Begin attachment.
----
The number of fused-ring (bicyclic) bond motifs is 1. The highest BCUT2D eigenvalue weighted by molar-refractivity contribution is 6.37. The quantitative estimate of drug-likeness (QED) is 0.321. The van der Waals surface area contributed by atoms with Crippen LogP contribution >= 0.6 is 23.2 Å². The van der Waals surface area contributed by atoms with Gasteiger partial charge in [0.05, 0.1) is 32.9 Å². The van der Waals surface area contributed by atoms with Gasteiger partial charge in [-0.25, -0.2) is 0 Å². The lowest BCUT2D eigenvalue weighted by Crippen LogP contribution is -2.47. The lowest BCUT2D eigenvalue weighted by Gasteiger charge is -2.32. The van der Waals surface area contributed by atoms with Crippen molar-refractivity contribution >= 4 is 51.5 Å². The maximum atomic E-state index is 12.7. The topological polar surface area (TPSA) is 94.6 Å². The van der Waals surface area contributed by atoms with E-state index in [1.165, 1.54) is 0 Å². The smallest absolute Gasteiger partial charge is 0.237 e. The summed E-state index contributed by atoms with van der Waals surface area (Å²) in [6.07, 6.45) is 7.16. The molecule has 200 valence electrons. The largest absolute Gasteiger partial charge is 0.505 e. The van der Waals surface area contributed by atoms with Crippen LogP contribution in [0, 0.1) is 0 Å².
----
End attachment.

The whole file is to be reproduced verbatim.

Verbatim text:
The number of fused-ring (bicyclic) bond motifs is 1. The highest BCUT2D eigenvalue weighted by molar-refractivity contribution is 6.37. The quantitative estimate of drug-likeness (QED) is 0.321. The van der Waals surface area contributed by atoms with Crippen LogP contribution >= 0.6 is 23.2 Å². The van der Waals surface area contributed by atoms with Gasteiger partial charge in [0.05, 0.1) is 32.9 Å². The van der Waals surface area contributed by atoms with Gasteiger partial charge in [-0.25, -0.2) is 0 Å². The lowest BCUT2D eigenvalue weighted by Crippen LogP contribution is -2.47. The lowest BCUT2D eigenvalue weighted by Gasteiger charge is -2.32. The van der Waals surface area contributed by atoms with Crippen molar-refractivity contribution >= 4 is 51.5 Å². The maximum atomic E-state index is 12.7. The topological polar surface area (TPSA) is 94.6 Å². The van der Waals surface area contributed by atoms with E-state index in [1.165, 1.54) is 0 Å². The smallest absolute Gasteiger partial charge is 0.237 e. The summed E-state index contributed by atoms with van der Waals surface area (Å²) in [6.07, 6.45) is 7.16. The molecule has 200 valence electrons. The largest absolute Gasteiger partial charge is 0.505 e. The van der Waals surface area contributed by atoms with Crippen LogP contribution in [0, 0.1) is 0 Å².